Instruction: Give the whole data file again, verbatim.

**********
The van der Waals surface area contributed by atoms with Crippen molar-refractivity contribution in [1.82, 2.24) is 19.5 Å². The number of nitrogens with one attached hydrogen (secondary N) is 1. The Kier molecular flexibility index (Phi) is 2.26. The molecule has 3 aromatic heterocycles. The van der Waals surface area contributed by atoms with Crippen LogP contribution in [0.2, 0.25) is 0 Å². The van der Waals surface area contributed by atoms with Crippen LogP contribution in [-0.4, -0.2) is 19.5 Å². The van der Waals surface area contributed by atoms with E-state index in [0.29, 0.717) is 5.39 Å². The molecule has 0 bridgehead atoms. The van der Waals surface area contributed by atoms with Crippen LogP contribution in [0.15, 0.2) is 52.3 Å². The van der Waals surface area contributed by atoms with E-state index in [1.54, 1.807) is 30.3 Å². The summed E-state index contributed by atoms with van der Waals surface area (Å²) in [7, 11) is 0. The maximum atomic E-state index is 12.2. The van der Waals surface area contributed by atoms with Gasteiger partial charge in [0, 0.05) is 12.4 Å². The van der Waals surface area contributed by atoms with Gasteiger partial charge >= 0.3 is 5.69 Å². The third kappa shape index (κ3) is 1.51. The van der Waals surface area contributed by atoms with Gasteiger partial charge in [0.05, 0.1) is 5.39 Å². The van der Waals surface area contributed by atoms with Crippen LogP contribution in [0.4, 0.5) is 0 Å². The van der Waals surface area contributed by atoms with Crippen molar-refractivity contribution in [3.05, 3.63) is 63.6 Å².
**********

The van der Waals surface area contributed by atoms with Crippen molar-refractivity contribution in [1.82, 2.24) is 19.5 Å². The number of nitrogens with one attached hydrogen (secondary N) is 1. The Kier molecular flexibility index (Phi) is 2.26. The molecule has 3 aromatic heterocycles. The van der Waals surface area contributed by atoms with Crippen LogP contribution in [0.2, 0.25) is 0 Å². The van der Waals surface area contributed by atoms with Crippen LogP contribution in [-0.4, -0.2) is 19.5 Å². The van der Waals surface area contributed by atoms with E-state index in [0.29, 0.717) is 5.39 Å². The molecule has 0 bridgehead atoms. The van der Waals surface area contributed by atoms with Crippen LogP contribution in [0.15, 0.2) is 52.3 Å². The van der Waals surface area contributed by atoms with E-state index in [1.54, 1.807) is 30.3 Å². The summed E-state index contributed by atoms with van der Waals surface area (Å²) in [7, 11) is 0. The maximum atomic E-state index is 12.2. The van der Waals surface area contributed by atoms with Gasteiger partial charge in [0, 0.05) is 12.4 Å². The van der Waals surface area contributed by atoms with Gasteiger partial charge >= 0.3 is 5.69 Å². The third kappa shape index (κ3) is 1.51. The van der Waals surface area contributed by atoms with Gasteiger partial charge in [0.05, 0.1) is 5.39 Å². The van der Waals surface area contributed by atoms with Crippen LogP contribution in [0.4, 0.5) is 0 Å². The van der Waals surface area contributed by atoms with Crippen molar-refractivity contribution in [3.05, 3.63) is 63.6 Å².